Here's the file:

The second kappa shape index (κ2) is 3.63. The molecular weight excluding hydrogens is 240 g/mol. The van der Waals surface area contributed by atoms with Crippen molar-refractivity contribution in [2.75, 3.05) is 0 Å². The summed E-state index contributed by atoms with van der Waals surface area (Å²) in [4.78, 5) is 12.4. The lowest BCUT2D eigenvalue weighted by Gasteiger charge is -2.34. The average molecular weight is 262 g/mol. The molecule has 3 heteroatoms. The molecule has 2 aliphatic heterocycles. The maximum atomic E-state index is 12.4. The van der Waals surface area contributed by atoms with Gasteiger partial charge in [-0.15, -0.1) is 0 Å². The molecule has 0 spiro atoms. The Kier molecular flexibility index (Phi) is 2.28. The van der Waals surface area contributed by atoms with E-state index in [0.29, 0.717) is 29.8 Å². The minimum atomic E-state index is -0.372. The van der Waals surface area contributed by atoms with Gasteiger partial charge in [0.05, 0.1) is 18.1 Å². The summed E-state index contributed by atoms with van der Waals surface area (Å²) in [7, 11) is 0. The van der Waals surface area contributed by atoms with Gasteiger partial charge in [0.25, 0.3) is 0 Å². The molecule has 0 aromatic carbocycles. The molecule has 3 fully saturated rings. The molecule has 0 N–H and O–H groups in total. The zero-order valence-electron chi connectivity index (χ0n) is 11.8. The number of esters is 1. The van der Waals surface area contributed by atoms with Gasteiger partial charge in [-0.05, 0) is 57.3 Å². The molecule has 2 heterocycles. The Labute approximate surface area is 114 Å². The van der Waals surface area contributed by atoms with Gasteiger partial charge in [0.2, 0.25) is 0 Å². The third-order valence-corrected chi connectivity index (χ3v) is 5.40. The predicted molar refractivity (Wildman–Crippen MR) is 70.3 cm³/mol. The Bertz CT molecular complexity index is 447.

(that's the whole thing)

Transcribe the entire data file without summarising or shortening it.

The second kappa shape index (κ2) is 3.63. The molecular weight excluding hydrogens is 240 g/mol. The van der Waals surface area contributed by atoms with Crippen molar-refractivity contribution in [2.75, 3.05) is 0 Å². The summed E-state index contributed by atoms with van der Waals surface area (Å²) in [4.78, 5) is 12.4. The lowest BCUT2D eigenvalue weighted by Gasteiger charge is -2.34. The average molecular weight is 262 g/mol. The molecule has 3 heteroatoms. The molecule has 2 aliphatic heterocycles. The maximum atomic E-state index is 12.4. The van der Waals surface area contributed by atoms with Gasteiger partial charge in [-0.15, -0.1) is 0 Å². The molecule has 0 spiro atoms. The Kier molecular flexibility index (Phi) is 2.28. The van der Waals surface area contributed by atoms with E-state index in [0.29, 0.717) is 29.8 Å². The minimum atomic E-state index is -0.372. The van der Waals surface area contributed by atoms with Gasteiger partial charge in [0.05, 0.1) is 18.1 Å². The summed E-state index contributed by atoms with van der Waals surface area (Å²) in [7, 11) is 0. The van der Waals surface area contributed by atoms with Gasteiger partial charge in [0.25, 0.3) is 0 Å². The molecule has 0 aromatic carbocycles. The molecule has 3 fully saturated rings. The molecule has 0 N–H and O–H groups in total. The zero-order valence-electron chi connectivity index (χ0n) is 11.8. The number of esters is 1. The van der Waals surface area contributed by atoms with Gasteiger partial charge in [-0.05, 0) is 57.3 Å². The molecule has 2 heterocycles. The Labute approximate surface area is 114 Å². The van der Waals surface area contributed by atoms with Gasteiger partial charge in [0.2, 0.25) is 0 Å². The third-order valence-corrected chi connectivity index (χ3v) is 5.40. The predicted molar refractivity (Wildman–Crippen MR) is 70.3 cm³/mol. The Bertz CT molecular complexity index is 447.